Disclosures: Landy reports no relevant financial disclosures. Please see the study for all other authors’ relevant financial disclosures.
January 13, 2022
3 min read

Speculum-free sampling increases cervical cancer screening uptake in middle-aged women

Disclosures: Landy reports no relevant financial disclosures. Please see the study for all other authors’ relevant financial disclosures.
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Non-speculum sampling by clinicians and self-sampling “substantially increased” cervical cancer screening uptake in women aged 50 to 64 years who were overdue for screening, according to researchers.

The American Cancer Society predicted that nearly 15,000 new cases of invasive cervical cancer would be diagnosed in the U.S. in 2021, and that the average age at diagnosis for the disease is 50 years. CDC researchers have previously reported that the percentages of U.S. women who have never had a Pap test or have not had one within the last 5 years are 11.7% among those aged 46 to 50 years, 11.3% among those aged 51 to 55 years, 17.1% among those aged 56 to 60 years, 18.4% among those aged 61 to 65 years and 23.6% among those aged 66 to 70 years.

An infographic with a quote  that reads: "This study suggests that alternative collection methods may increase the proportion of lapsed patients who are screened." The source of the quote is: Rebecca Landy, PhD.

“Over one-third of cervical cancer deaths occur at ages 65 and older in the U.S.,” Rebecca Landy, PhD, a postdoctoral fellow in the division of cancer epidemiology and genetics at the National Cancer Institute, told Healio. “We know that cervical screening is very effective at preventing cervical cancer, but that screening rates are lower at older ages, in part because current screening methods (with a speculum) can become particularly uncomfortable for women after menopause.”

One solution to screening is self-sampling, “but many women worry they have not taken the sample correctly,” Landy said.

“Offering a clinician-collected sample without the use of a speculum may appeal to these women; this is the first study to try this,” Landy said in the interview.

Landy and colleagues conducted a randomized controlled trial of 784 women who attended one of 10 clinics in the United Kingdom. All of the women were aged 50 to 64 years, and the majority were white. It had been between 6 and 15 years since the participants’ last cervical cancer screening.

The women were randomly assigned in an approximate 1:1 ratio to receive the intervention or usual care. The intervention consisted of a letter inviting the women to participate in the study, either by booking an appointment at their clinic for a non-speculum screening or ordering a kit to collect their own sample. For those who participated in self-sampling, the women collected the sample using a vaginal swab or brush and used a prepaid envelop to submit the sample, according to the researchers.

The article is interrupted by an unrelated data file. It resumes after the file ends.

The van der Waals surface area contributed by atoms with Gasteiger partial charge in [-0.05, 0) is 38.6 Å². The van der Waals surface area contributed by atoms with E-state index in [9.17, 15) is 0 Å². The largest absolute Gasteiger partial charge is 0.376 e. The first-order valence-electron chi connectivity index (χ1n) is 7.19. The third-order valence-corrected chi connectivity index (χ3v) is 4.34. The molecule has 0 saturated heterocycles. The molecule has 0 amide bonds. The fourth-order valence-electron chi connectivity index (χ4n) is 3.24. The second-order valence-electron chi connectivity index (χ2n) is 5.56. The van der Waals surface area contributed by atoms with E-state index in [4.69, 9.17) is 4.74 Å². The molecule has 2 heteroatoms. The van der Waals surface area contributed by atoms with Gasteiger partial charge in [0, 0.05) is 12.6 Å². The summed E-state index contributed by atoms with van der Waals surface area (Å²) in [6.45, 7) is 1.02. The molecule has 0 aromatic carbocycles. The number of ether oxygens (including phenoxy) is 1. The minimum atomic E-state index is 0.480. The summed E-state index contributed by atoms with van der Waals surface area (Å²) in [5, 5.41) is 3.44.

Women in the usual care cohort were offered cervical screening every 5 years until they reached 64 years of age and remained eligible for screening in between invitations if they were overdue. The clinics that participated in the study were asked to make it easy for women to book screening appointments, Landy and colleagues wrote in the British Journal of General Practice.

The researchers reported that 4 months after the women had been randomized, cervical cancer screening uptake was significantly higher in the intervention cohort than the usual care cohort (20.4% vs. 4.9%; absolute difference = 15.5%, 95% CI, 11-20). The increase between the two cohorts was maintained at 12 months (30.5% vs. 13.6%; absolute difference = 17%, 95% CI, 11.3- 22.7).

In addition, the women’s attendance for cervical cancer screening via a speculum within 12 months was “very similar” for both cohorts (12.7% vs. 13.6%). Half of white women chose self-sampling, and most women who were Asian (53.3%), Black (71.4%) or from other underrepresented groups (66.7%) chose speculum screening.

“Neither self-sampling nor non-speculum sample are currently approved by the FDA, so they cannot be offered to women yet, but this study suggests that alternative collection methods may increase the proportion of lapsed patients who are screened,” Landy said.

The American Cancer Society encourages cervical cancer screening via only an HPV test every 5 years for every woman with a cervix from age 25 years until age 65 years. If HPV testing alone is not available, these women should be screened with an HPV/Pap cotest every 5 years or a Pap test every 3 years. After 65 years of age, and if all previous tests were normal, screening can stop. The U.S. Preventive Services Task Force currently recommends against screening for cervical cancer in women older than 65 years old if they have had adequate prior screening and are not otherwise at high risk for cervical cancer.


ACS’s updated cervical cancer screening guidelines explained. https://www.cancer.gov/news-events/cancer-currents-blog/2020/cervical-cancer-screening-hpv-test-guideline. Accessed Jan. 7, 2022.

Key statistics for cervical cancer. https://www.cancer.org/cancer/cervical-cancer/about/key-statistics.html. Accessed Jan. 7, 2022.

Landy R, et al. Br J Gen Pract. 2021;doi:10.3399/BJGP.2021.035.

White MC, et al. Am J Prev Med. 2017;doi: 10.1016/j.amepre.2017.02.024.